Nioh borrows heavily from other games that have inspired it, like Dark Souls and Diablo. Despite the foundation coming from familiar stock, the title manages to differentiate itself with complex combat, a mission system that fosters replayability, and creative customization. Pushing the player into extremely challenging encounters and environments creates immeasurable tension and stress, which can lead to sincere satisfaction and rich rewards for those with the tenacity to carry on through demon-infested lands. 

Nioh tracks the story of William, a Westerner who fate brings to feudal Japan. Demons and corruption run rampant in this twisted historical interpretation. It mixes characters from antiquity and murderous mythological monsters, and the combination works well as an outrageous backdrop. Numerous cutscenes tell a mostly incomprehensible story that only gets interesting at the end, but some interspersed and stylish vignettes that tell short character tales work much better to break up the action.

Make no mistake, however – the core of Nioh is action. Unflinching, merciless action that’s fast, fluid, responsive, and precise. Attempting to button-mash your way to a win inevitably sends you packing to the checkpoint. You must learn at least one of many other mechanics at your disposal like swapping stances, blocking, parrying, ki pulsing, and dodging. Many of these can be chained together to make battle a highly choreographed dance of death that’s breathtaking to behold. Nioh’s combat is rich and rewarding, featuring on-the-fly flexibility and adaptation to dazzle your opponents (and yourself) with complex strings of abilities.

Just about every opponent you face can be deadly, but the stronger-than-normal Yokai command fear. You learn respect the first time a one-eyed giant lifts you up and pounds you into the earth, or when a Tengu appears from the sky to lift you away. The pacing of these terrifying creatures and their appearances is amazingly well done – just when you think you’ve finally figured out how to tackle a certain type of monster, a new, more difficult one is introduced to the family. However, even the Yokai are overshadowed by many of the boss encounters. These clashes run the gamut from forgettable to inspired, with many featuring bizarre or terrifying opponents, from a wisecracking smoking frog to an epic final boss fight that delivers in grandiosity, spectacle, and pressure.

While the combat and enemies are the omnipresent highlights of the game, the same cannot be said for the environments. Despite a few great locales, the overall scenery looks too much the same, with area recycling and repurposing. The environments also represent a real hazard to the player almost all the time. With pits of poison, trap doors, spike pits, rolling boulders, and roof spiders waiting to pounce, death waits around every corner – and dying simply because you couldn’t see it coming is frustrating. While you begin to check around every corner for the inevitable ambush and groan because every single room has a ranged bomb-thrower or cannon-sniper, some of the labyrinthine castles and dungeons are overly sadistic in their construction, as if a cackling developer is quietly watching and snickering as bats fly out of a cave, throwing you off a cliff.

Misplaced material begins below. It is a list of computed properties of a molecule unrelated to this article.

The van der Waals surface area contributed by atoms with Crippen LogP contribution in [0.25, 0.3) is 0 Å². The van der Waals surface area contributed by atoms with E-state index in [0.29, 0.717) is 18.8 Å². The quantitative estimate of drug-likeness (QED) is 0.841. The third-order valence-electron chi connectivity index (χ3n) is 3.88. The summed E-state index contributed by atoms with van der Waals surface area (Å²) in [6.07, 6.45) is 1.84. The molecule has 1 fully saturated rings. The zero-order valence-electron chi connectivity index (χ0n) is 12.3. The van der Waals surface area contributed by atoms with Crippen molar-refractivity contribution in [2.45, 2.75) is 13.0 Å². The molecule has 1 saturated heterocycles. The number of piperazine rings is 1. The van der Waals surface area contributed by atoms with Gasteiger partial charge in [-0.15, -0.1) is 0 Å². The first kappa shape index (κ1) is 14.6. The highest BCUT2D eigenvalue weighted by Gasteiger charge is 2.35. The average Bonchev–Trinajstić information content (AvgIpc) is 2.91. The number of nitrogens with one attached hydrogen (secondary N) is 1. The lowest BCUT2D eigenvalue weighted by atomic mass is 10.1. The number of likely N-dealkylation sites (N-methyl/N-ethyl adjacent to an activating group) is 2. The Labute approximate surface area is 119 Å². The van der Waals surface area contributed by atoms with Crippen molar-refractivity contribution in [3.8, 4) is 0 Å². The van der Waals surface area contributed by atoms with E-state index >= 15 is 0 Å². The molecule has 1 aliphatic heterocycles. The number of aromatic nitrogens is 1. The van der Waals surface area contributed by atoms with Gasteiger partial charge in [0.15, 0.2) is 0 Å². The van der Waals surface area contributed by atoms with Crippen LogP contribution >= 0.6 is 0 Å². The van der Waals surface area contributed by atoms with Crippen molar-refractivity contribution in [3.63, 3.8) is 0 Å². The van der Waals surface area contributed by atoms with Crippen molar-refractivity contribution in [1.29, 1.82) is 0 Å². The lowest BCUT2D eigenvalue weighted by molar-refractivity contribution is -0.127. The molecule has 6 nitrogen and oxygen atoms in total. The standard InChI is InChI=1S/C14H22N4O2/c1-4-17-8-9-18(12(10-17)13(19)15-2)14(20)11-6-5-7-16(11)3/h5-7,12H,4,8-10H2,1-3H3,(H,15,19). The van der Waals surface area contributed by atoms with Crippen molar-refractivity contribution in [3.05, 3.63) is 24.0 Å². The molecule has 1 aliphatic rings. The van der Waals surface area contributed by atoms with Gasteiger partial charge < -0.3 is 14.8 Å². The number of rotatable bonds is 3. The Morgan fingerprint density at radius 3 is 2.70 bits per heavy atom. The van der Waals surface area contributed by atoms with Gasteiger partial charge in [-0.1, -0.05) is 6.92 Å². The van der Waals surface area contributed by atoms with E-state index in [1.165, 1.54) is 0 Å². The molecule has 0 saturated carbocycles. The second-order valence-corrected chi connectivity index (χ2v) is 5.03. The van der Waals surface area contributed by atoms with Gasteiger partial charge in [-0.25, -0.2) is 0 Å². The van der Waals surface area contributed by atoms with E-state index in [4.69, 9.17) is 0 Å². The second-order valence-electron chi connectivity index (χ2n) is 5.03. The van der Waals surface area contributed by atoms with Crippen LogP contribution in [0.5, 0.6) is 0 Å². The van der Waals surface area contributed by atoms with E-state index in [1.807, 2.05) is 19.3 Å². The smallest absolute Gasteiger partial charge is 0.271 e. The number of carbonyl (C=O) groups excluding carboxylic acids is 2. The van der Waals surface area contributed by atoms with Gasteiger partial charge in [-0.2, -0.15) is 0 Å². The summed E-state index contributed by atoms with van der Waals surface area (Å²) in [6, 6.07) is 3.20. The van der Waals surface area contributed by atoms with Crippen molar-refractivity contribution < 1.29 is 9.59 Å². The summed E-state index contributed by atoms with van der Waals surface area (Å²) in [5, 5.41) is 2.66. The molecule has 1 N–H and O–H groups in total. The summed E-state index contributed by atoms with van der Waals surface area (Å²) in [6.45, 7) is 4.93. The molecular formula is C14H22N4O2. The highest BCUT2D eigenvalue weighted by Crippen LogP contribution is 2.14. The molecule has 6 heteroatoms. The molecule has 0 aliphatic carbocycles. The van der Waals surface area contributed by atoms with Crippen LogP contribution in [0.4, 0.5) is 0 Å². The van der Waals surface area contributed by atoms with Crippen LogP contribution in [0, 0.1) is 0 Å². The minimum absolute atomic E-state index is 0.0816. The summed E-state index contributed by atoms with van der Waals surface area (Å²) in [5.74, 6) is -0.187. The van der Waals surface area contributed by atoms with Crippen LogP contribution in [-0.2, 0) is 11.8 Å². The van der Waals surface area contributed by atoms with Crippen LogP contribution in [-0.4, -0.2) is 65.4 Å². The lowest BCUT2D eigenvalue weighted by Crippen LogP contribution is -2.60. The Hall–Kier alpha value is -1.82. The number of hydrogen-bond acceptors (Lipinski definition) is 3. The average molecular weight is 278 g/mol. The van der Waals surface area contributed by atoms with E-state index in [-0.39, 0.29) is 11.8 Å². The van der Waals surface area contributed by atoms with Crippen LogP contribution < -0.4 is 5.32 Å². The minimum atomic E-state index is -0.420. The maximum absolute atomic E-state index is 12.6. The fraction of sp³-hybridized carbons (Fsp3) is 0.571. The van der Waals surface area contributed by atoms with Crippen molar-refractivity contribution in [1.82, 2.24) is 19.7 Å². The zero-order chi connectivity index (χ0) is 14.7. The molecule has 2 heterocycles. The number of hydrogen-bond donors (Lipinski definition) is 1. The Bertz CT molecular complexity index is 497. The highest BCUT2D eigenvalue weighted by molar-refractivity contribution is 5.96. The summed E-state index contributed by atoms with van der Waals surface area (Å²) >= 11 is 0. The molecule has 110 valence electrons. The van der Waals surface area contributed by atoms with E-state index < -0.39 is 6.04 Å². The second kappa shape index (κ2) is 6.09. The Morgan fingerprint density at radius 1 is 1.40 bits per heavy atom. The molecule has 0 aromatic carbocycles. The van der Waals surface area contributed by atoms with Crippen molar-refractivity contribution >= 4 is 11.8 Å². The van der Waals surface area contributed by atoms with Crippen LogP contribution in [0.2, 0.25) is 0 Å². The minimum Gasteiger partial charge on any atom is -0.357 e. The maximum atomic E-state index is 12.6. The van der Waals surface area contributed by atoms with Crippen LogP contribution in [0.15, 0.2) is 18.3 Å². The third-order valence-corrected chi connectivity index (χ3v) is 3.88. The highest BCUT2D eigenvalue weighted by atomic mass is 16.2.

Nioh is a difficult, challenging, intense game. However, some features can take the edge off, even if you are a casual player looking to get into the world of samurai. The loot system, which I was originally pretty skeptical about, is great. Loot is randomized to some extent and can drop in several color-coded rarities. You can then further customize and create loot from acquired materials at the blacksmith to craft items with the perfect modifiers and qualities that you’re looking for. You still can’t button-mash a boss down with your creations, but they help give you a fighting chance.

If you can’t find what you want, go knock out some side missions. Lots of them! Nioh is not a vast open world or a direct line from the beginning to the end but a series of missions, many of which are optional for players to go grab special items and farm loot, currency, and experience. You can repeat content as many times as you like, so if that boss you’re currently fighting is really roughing you up, take a breather and go get yourself a couple of backpacks of loot. Side missions are often a lot more fun and a lot less stressful than the main missions, involve fewer environmental death traps, and take only a few minutes with substantially less risk.

Along those lines, an assortment of other side activities are available for players, from the souped-up Twilight missions that let players take on much harder versions of previously completed content to a new game+ filled with new loot and new challenges. The story campaign took me around 40 hours to beat, and I feel like I’ve barely made a dent in everything Nioh has to offer.

Multiplayer features several types of online play, all which are fun and can be quite helpful if you’re having trouble tackling a boss. You can summon random people to help, play with friends, or even engage in a different game mode altogether in the Yokai realm – a sort of tuned-up version that lets players work together to tackle a different kind of challenge than a standard mission. Joining and helping another person offers essentially free resources at no risk, allowing you to stockpile currency that can be spent for gear, custom character skins, and emotes.

Nioh will break you down (and note this clearly, this is an uncompromising game that does not mind crushing your dreams) before it lifts you up, but you soon crave the thrill of mastering a new weapon or toppling a titanic boss. Endless optimization and customization, engaging encounters, and unparalleled combat by yourself or with a friend make Nioh an excellent choice for your next dark action/RPG.